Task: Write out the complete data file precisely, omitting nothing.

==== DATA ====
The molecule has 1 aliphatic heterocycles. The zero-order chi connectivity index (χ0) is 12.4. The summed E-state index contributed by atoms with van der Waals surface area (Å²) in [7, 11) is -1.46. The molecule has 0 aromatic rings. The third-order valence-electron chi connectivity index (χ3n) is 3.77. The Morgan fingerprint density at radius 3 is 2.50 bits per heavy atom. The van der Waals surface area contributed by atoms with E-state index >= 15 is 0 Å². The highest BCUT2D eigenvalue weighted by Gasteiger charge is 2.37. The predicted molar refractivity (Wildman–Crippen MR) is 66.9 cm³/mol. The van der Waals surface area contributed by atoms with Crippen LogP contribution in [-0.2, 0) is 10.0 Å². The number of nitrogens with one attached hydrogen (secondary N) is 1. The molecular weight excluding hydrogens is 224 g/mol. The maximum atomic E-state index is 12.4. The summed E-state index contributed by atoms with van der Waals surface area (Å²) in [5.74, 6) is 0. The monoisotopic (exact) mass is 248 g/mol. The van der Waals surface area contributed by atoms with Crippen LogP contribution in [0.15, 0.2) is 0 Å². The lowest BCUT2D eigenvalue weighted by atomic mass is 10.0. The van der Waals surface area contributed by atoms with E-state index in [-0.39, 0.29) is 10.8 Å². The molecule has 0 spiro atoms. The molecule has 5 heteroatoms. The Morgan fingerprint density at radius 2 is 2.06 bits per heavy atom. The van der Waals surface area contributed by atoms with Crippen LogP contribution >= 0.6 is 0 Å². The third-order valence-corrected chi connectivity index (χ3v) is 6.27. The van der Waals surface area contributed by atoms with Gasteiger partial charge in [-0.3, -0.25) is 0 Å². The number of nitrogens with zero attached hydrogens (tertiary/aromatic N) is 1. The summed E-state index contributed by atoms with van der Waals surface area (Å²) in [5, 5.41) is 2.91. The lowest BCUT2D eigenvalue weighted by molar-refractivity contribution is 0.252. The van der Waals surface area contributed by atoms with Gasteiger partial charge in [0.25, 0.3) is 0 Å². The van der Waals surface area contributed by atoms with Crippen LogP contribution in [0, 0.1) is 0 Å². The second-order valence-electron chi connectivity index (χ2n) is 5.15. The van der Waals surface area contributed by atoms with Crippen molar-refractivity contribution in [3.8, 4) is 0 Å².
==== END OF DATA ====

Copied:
The molecule has 1 aliphatic heterocycles. The zero-order chi connectivity index (χ0) is 12.4. The summed E-state index contributed by atoms with van der Waals surface area (Å²) in [7, 11) is -1.46. The molecule has 0 aromatic rings. The third-order valence-electron chi connectivity index (χ3n) is 3.77. The Morgan fingerprint density at radius 3 is 2.50 bits per heavy atom. The van der Waals surface area contributed by atoms with E-state index >= 15 is 0 Å². The highest BCUT2D eigenvalue weighted by Gasteiger charge is 2.37. The predicted molar refractivity (Wildman–Crippen MR) is 66.9 cm³/mol. The van der Waals surface area contributed by atoms with Crippen LogP contribution in [-0.2, 0) is 10.0 Å². The number of nitrogens with one attached hydrogen (secondary N) is 1. The molecular weight excluding hydrogens is 224 g/mol. The maximum atomic E-state index is 12.4. The summed E-state index contributed by atoms with van der Waals surface area (Å²) in [5.74, 6) is 0. The monoisotopic (exact) mass is 248 g/mol. The van der Waals surface area contributed by atoms with Crippen LogP contribution in [0.15, 0.2) is 0 Å². The lowest BCUT2D eigenvalue weighted by atomic mass is 10.0. The van der Waals surface area contributed by atoms with E-state index in [-0.39, 0.29) is 10.8 Å². The molecule has 0 spiro atoms. The molecule has 5 heteroatoms. The Morgan fingerprint density at radius 2 is 2.06 bits per heavy atom. The van der Waals surface area contributed by atoms with Crippen LogP contribution >= 0.6 is 0 Å². The third-order valence-corrected chi connectivity index (χ3v) is 6.27. The van der Waals surface area contributed by atoms with Gasteiger partial charge in [-0.3, -0.25) is 0 Å². The number of nitrogens with zero attached hydrogens (tertiary/aromatic N) is 1. The summed E-state index contributed by atoms with van der Waals surface area (Å²) in [5, 5.41) is 2.91. The lowest BCUT2D eigenvalue weighted by molar-refractivity contribution is 0.252. The van der Waals surface area contributed by atoms with Gasteiger partial charge in [0.25, 0.3) is 0 Å². The van der Waals surface area contributed by atoms with Crippen LogP contribution in [0, 0.1) is 0 Å². The second-order valence-electron chi connectivity index (χ2n) is 5.15. The van der Waals surface area contributed by atoms with Crippen molar-refractivity contribution in [3.8, 4) is 0 Å².